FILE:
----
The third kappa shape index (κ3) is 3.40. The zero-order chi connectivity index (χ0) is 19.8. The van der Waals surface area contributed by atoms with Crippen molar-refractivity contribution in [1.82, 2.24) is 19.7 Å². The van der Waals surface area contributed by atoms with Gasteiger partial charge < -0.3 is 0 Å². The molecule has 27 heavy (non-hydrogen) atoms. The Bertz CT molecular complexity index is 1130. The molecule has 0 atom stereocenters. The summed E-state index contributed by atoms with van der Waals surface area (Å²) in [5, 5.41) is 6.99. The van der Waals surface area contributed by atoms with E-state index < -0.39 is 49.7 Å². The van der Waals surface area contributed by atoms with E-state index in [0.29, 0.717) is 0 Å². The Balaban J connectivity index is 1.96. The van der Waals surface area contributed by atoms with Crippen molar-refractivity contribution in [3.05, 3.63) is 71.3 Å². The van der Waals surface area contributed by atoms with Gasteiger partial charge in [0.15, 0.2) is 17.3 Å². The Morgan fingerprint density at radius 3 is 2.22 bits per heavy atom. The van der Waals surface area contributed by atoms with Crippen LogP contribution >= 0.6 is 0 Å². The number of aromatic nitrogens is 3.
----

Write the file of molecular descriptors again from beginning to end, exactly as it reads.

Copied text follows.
The third kappa shape index (κ3) is 3.40. The zero-order chi connectivity index (χ0) is 19.8. The van der Waals surface area contributed by atoms with Crippen molar-refractivity contribution in [1.82, 2.24) is 19.7 Å². The van der Waals surface area contributed by atoms with Gasteiger partial charge < -0.3 is 0 Å². The molecule has 27 heavy (non-hydrogen) atoms. The Bertz CT molecular complexity index is 1130. The molecule has 0 atom stereocenters. The summed E-state index contributed by atoms with van der Waals surface area (Å²) in [5, 5.41) is 6.99. The van der Waals surface area contributed by atoms with E-state index < -0.39 is 49.7 Å². The van der Waals surface area contributed by atoms with E-state index in [0.29, 0.717) is 0 Å². The Balaban J connectivity index is 1.96. The van der Waals surface area contributed by atoms with Crippen molar-refractivity contribution in [3.05, 3.63) is 71.3 Å². The van der Waals surface area contributed by atoms with Gasteiger partial charge in [0.15, 0.2) is 17.3 Å². The Morgan fingerprint density at radius 3 is 2.22 bits per heavy atom. The van der Waals surface area contributed by atoms with Crippen LogP contribution >= 0.6 is 0 Å². The number of aromatic nitrogens is 3.